safety studies. The major advantage is the large sample size that can be achieved. The major disadvantage is that some health conditions are not captured. Depending on the potential adverse event under study and the confounders that need to be adjusted for, this may or may not be a problem.
Because of their similarities, EMRs and health insurance claims data will be treated as the same type of data in this appendix under the name “health plan data.”
Study-Specific Data Collection
Sometimes, new data are collected specifically for vaccine safety studies, such as a self-controlled case series, a case-control study, a cohort study, or a postmarketing randomized trial. An intermediate option is to obtain some of the data from health plans, disease registries, and/or vaccine registries, while the remaining data are collected from study-specific patient surveys or measurements. The available options are too many to provide a detailed description of each.
TIMING OF SPECIFIC VACCINES
In a randomized childhood vaccine trial, the age at which the vaccine is given is tightly controlled by the study design, to correspond to the future planned vaccine schedule. This is appropriate, but once a vaccine is on the market, it is also given at a wide variety of other ages, for a variety of reasons. There are two scenarios in which it is of great interest to evaluate the risk of a vaccine as a function of the age at which the vaccine was given. (i) If a vaccine safety study has shown that there is a statistically significant excess risk of an adverse event, we want to know if the excess risk varies by the age at which the vaccine was given. (ii) Even if a general safety study covering all age groups has not shown a statistically significant excess risk of the adverse event, there could still be an excess risk if the vaccine is given at certain ages outside the recommended schedule. Such a safety problem could be masked by the noneffect among the most populous age group, and a special study looking at age-specific risks would be warranted.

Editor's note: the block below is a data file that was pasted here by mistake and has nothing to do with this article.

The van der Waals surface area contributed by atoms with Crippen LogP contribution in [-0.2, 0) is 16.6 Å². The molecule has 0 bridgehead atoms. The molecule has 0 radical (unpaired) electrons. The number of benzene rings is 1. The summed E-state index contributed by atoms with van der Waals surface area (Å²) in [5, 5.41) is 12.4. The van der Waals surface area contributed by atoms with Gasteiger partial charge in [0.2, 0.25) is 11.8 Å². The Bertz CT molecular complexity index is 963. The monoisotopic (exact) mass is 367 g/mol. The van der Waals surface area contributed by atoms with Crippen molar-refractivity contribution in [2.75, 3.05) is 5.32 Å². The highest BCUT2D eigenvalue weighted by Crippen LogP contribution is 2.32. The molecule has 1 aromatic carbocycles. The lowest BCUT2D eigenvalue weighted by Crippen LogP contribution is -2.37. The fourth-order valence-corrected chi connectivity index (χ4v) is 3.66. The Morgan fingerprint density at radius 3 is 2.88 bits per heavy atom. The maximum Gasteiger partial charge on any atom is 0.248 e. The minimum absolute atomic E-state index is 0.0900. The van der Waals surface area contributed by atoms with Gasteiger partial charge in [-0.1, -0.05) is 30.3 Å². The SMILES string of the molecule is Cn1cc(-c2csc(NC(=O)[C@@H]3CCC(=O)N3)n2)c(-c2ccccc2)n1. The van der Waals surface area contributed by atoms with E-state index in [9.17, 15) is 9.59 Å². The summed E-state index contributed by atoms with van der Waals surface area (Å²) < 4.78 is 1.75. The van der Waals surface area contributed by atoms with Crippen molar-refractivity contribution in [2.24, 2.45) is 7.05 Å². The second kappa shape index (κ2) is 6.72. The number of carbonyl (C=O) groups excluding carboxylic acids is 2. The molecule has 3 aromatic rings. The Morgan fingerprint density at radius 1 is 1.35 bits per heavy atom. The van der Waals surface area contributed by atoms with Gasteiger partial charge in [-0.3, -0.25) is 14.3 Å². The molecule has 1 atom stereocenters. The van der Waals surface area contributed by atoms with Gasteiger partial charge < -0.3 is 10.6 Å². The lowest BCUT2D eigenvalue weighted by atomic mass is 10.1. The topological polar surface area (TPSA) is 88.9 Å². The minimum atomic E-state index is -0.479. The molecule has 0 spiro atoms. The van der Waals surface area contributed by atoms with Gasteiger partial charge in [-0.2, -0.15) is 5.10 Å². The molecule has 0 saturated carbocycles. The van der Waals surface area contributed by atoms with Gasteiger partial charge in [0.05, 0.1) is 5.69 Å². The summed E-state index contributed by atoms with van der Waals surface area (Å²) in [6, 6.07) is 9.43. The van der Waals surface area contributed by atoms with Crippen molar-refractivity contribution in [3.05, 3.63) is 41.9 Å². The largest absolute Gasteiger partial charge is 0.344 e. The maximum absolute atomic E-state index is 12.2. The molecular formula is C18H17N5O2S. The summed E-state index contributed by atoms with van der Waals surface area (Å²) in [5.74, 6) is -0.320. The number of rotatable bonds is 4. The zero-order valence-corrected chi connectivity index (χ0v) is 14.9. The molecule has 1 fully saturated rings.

Known Adverse Events with Early Onset
Some vaccines have been shown to cause an acute adverse event within a few weeks after vaccination. Examples include intussusception 3 to 7 days after vaccination with rotavirus vaccine (RotaShield) (Kramarz et al., 2001; Murphy et al., 2001) and febrile seizure 7 to 10 days after vaccination